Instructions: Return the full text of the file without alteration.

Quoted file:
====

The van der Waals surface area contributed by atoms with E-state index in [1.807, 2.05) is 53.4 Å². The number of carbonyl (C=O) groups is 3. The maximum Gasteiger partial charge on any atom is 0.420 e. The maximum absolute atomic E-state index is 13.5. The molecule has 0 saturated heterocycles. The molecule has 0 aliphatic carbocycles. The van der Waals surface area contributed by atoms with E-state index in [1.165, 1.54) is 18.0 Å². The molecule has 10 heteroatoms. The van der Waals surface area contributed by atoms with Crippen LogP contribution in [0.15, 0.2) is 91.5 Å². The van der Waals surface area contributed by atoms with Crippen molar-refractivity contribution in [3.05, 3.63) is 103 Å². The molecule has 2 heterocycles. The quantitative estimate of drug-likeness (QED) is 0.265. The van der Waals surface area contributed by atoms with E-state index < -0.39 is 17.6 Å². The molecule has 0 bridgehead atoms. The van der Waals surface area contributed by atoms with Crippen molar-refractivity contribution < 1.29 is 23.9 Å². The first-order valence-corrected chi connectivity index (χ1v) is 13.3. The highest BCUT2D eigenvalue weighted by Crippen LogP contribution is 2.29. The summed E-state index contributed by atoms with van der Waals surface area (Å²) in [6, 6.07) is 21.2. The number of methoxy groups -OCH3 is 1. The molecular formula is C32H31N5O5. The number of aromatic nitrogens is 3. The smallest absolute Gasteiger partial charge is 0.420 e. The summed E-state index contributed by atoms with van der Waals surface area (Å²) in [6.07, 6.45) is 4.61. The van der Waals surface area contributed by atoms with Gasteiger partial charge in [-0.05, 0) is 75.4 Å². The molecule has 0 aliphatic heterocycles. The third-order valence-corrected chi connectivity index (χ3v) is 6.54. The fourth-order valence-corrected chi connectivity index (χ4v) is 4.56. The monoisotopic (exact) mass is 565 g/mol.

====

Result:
The van der Waals surface area contributed by atoms with E-state index in [1.807, 2.05) is 53.4 Å². The number of carbonyl (C=O) groups is 3. The maximum Gasteiger partial charge on any atom is 0.420 e. The maximum absolute atomic E-state index is 13.5. The molecule has 0 saturated heterocycles. The molecule has 0 aliphatic carbocycles. The van der Waals surface area contributed by atoms with E-state index in [1.165, 1.54) is 18.0 Å². The molecule has 10 heteroatoms. The van der Waals surface area contributed by atoms with Crippen LogP contribution in [0.15, 0.2) is 91.5 Å². The van der Waals surface area contributed by atoms with Crippen molar-refractivity contribution in [3.05, 3.63) is 103 Å². The molecule has 2 heterocycles. The quantitative estimate of drug-likeness (QED) is 0.265. The van der Waals surface area contributed by atoms with E-state index < -0.39 is 17.6 Å². The molecule has 0 bridgehead atoms. The van der Waals surface area contributed by atoms with Crippen molar-refractivity contribution < 1.29 is 23.9 Å². The first-order valence-corrected chi connectivity index (χ1v) is 13.3. The highest BCUT2D eigenvalue weighted by Crippen LogP contribution is 2.29. The summed E-state index contributed by atoms with van der Waals surface area (Å²) in [6, 6.07) is 21.2. The number of methoxy groups -OCH3 is 1. The molecular formula is C32H31N5O5. The number of aromatic nitrogens is 3. The smallest absolute Gasteiger partial charge is 0.420 e. The summed E-state index contributed by atoms with van der Waals surface area (Å²) in [6.07, 6.45) is 4.61. The van der Waals surface area contributed by atoms with Gasteiger partial charge in [-0.05, 0) is 75.4 Å². The molecule has 0 aliphatic heterocycles. The third-order valence-corrected chi connectivity index (χ3v) is 6.54. The fourth-order valence-corrected chi connectivity index (χ4v) is 4.56. The monoisotopic (exact) mass is 565 g/mol.